In the Sunbelt, we’re not seeing softening of prices either because the population growth is keeping the demand for housing strong, but we are seeing softening in terms. Some sellers are offering seller incentives, which we’ll discuss in the next section.
So, if you’re hoping for another 2008-style collapse in home prices, you’ll likely be disappointed. The problem in 2008 was a potential collapse of the entire banking system, causing credit to freeze up and leaving potential buyers with no means of financing new property purchases. Today, the banking system is much more stable, and homeowners are sitting on much more equity than in 2008.
In today’s environment, your best bet is to avoid buying in the overpriced coastal markets or the boomtowns and focus on the Midwest and Sunbelt markets that are stable and have minimal downside risk.
Is There a Way to Help Offset Higher Interest Rates?
In the “new normal” we’re operating in, many of our property teams are helping investors with seller incentives that can help offset the current interest rates.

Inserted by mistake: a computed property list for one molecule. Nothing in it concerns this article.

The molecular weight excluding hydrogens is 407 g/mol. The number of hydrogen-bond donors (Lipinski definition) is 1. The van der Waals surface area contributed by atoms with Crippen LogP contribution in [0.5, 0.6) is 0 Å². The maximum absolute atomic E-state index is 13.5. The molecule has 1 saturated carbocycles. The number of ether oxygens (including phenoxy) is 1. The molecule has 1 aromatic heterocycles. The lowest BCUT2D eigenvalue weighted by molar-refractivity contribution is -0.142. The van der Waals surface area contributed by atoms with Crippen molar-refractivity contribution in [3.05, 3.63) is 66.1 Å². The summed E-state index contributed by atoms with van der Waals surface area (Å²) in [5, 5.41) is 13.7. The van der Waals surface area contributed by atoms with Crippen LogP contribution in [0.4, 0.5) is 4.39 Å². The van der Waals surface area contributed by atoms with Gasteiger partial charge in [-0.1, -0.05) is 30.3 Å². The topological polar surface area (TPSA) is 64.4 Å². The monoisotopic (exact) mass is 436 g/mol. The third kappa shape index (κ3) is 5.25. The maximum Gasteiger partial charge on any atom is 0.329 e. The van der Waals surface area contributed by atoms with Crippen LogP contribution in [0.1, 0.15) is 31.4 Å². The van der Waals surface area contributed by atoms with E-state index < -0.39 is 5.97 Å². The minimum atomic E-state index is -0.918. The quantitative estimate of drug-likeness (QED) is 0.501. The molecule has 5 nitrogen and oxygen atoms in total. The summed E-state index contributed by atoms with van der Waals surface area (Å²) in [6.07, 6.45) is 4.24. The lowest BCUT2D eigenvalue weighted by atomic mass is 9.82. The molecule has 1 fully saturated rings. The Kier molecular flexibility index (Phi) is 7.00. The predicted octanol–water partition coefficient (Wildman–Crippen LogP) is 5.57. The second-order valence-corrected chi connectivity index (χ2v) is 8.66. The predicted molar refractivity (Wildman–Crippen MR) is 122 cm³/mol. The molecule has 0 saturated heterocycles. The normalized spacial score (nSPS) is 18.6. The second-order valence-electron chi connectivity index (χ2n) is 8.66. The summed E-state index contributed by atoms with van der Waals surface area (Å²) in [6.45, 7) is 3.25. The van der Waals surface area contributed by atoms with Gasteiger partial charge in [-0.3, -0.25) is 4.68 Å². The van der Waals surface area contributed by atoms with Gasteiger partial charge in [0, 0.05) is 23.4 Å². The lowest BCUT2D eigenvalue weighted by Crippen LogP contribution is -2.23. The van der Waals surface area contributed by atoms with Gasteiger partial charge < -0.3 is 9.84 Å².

Free Property Management
Some of our property providers are offering free property management for the first year. On a $1,400 per month rental, that could save you up to $1,500 in your first year and increase your cash flow.
Paying Down the Interest Rate
Another more common way sellers are helping investors is by “paying down” the interest rate by paying points up front. (A “point” is just a percentage of the loan amount.) We’re seeing sellers paying up to two points in exchange for a lower interest rate for the buyer.